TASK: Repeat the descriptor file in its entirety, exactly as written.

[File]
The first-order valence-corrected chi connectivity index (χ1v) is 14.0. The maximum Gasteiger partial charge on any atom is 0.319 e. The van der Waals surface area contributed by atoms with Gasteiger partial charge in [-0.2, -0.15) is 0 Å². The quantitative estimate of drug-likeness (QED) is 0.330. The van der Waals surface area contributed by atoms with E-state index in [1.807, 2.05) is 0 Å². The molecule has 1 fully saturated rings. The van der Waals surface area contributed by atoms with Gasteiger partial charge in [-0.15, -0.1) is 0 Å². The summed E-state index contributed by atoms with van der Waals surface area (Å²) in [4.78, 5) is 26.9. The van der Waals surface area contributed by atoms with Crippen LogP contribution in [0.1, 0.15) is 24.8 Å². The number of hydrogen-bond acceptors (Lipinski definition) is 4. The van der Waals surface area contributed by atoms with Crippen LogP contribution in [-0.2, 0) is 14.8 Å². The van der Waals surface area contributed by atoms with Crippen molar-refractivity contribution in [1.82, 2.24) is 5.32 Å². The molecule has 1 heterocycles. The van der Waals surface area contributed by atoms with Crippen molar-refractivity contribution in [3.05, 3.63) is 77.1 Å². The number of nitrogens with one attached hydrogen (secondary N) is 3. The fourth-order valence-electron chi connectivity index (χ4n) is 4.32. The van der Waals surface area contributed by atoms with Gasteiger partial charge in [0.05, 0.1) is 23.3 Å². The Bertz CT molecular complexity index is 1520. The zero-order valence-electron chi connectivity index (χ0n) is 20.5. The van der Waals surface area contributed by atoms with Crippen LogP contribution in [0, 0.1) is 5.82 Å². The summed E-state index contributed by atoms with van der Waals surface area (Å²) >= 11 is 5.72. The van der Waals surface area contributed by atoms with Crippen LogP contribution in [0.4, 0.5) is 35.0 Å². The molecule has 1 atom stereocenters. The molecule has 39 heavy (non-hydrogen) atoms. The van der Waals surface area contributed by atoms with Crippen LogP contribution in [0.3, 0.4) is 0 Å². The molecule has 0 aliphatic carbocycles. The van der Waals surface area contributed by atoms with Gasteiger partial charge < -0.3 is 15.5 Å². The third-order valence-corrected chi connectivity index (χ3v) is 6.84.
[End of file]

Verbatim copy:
The first-order valence-corrected chi connectivity index (χ1v) is 14.0. The maximum Gasteiger partial charge on any atom is 0.319 e. The van der Waals surface area contributed by atoms with Gasteiger partial charge in [-0.2, -0.15) is 0 Å². The quantitative estimate of drug-likeness (QED) is 0.330. The van der Waals surface area contributed by atoms with E-state index in [1.807, 2.05) is 0 Å². The molecule has 1 fully saturated rings. The van der Waals surface area contributed by atoms with Gasteiger partial charge in [-0.15, -0.1) is 0 Å². The summed E-state index contributed by atoms with van der Waals surface area (Å²) in [4.78, 5) is 26.9. The van der Waals surface area contributed by atoms with Crippen LogP contribution in [0.1, 0.15) is 24.8 Å². The number of hydrogen-bond acceptors (Lipinski definition) is 4. The van der Waals surface area contributed by atoms with Crippen LogP contribution in [-0.2, 0) is 14.8 Å². The van der Waals surface area contributed by atoms with Crippen molar-refractivity contribution in [1.82, 2.24) is 5.32 Å². The molecule has 1 heterocycles. The van der Waals surface area contributed by atoms with Crippen molar-refractivity contribution in [3.05, 3.63) is 77.1 Å². The number of nitrogens with one attached hydrogen (secondary N) is 3. The fourth-order valence-electron chi connectivity index (χ4n) is 4.32. The van der Waals surface area contributed by atoms with Gasteiger partial charge in [0.05, 0.1) is 23.3 Å². The Bertz CT molecular complexity index is 1520. The zero-order valence-electron chi connectivity index (χ0n) is 20.5. The van der Waals surface area contributed by atoms with Crippen LogP contribution in [0, 0.1) is 5.82 Å². The summed E-state index contributed by atoms with van der Waals surface area (Å²) >= 11 is 5.72. The van der Waals surface area contributed by atoms with Crippen LogP contribution in [0.4, 0.5) is 35.0 Å². The molecule has 1 atom stereocenters. The molecule has 39 heavy (non-hydrogen) atoms. The van der Waals surface area contributed by atoms with Crippen LogP contribution in [0.3, 0.4) is 0 Å². The molecule has 0 aliphatic carbocycles. The van der Waals surface area contributed by atoms with Gasteiger partial charge < -0.3 is 15.5 Å². The third-order valence-corrected chi connectivity index (χ3v) is 6.84.